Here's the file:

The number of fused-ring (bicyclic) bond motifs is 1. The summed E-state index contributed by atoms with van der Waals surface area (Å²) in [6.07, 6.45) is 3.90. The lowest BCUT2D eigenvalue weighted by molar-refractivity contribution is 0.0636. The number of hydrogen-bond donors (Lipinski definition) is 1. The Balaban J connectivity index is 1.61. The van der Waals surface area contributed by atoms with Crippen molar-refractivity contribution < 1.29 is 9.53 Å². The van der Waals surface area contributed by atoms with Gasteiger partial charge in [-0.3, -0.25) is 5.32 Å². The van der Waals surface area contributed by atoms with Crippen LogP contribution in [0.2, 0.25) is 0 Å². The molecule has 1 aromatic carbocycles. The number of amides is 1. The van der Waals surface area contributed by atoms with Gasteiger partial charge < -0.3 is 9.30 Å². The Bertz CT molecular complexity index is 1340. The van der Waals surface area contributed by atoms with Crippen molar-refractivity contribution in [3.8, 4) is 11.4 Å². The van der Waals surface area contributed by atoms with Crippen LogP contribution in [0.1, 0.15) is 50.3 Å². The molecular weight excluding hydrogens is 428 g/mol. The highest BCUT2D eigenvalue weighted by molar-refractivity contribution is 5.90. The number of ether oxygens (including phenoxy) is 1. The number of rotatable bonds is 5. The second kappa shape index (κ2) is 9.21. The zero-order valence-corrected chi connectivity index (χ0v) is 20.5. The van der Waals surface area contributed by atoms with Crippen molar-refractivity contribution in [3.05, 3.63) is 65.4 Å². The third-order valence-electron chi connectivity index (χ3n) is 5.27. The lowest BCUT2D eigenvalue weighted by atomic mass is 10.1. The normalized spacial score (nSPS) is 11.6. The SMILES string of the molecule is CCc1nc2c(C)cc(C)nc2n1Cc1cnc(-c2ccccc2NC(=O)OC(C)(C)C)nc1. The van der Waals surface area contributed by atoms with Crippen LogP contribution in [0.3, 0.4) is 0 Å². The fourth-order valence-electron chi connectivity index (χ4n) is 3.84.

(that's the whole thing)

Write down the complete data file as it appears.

The number of fused-ring (bicyclic) bond motifs is 1. The summed E-state index contributed by atoms with van der Waals surface area (Å²) in [6.07, 6.45) is 3.90. The lowest BCUT2D eigenvalue weighted by molar-refractivity contribution is 0.0636. The number of hydrogen-bond donors (Lipinski definition) is 1. The Balaban J connectivity index is 1.61. The van der Waals surface area contributed by atoms with Crippen molar-refractivity contribution < 1.29 is 9.53 Å². The van der Waals surface area contributed by atoms with Gasteiger partial charge in [-0.3, -0.25) is 5.32 Å². The van der Waals surface area contributed by atoms with Crippen LogP contribution in [0.2, 0.25) is 0 Å². The molecule has 1 aromatic carbocycles. The number of amides is 1. The van der Waals surface area contributed by atoms with Gasteiger partial charge < -0.3 is 9.30 Å². The Bertz CT molecular complexity index is 1340. The van der Waals surface area contributed by atoms with Crippen molar-refractivity contribution in [3.8, 4) is 11.4 Å². The van der Waals surface area contributed by atoms with Crippen LogP contribution in [0.1, 0.15) is 50.3 Å². The molecular weight excluding hydrogens is 428 g/mol. The highest BCUT2D eigenvalue weighted by molar-refractivity contribution is 5.90. The number of ether oxygens (including phenoxy) is 1. The number of rotatable bonds is 5. The second kappa shape index (κ2) is 9.21. The zero-order valence-corrected chi connectivity index (χ0v) is 20.5. The van der Waals surface area contributed by atoms with Crippen molar-refractivity contribution in [3.05, 3.63) is 65.4 Å². The third-order valence-electron chi connectivity index (χ3n) is 5.27. The lowest BCUT2D eigenvalue weighted by atomic mass is 10.1. The normalized spacial score (nSPS) is 11.6. The SMILES string of the molecule is CCc1nc2c(C)cc(C)nc2n1Cc1cnc(-c2ccccc2NC(=O)OC(C)(C)C)nc1. The van der Waals surface area contributed by atoms with Crippen LogP contribution in [0.3, 0.4) is 0 Å². The fourth-order valence-electron chi connectivity index (χ4n) is 3.84.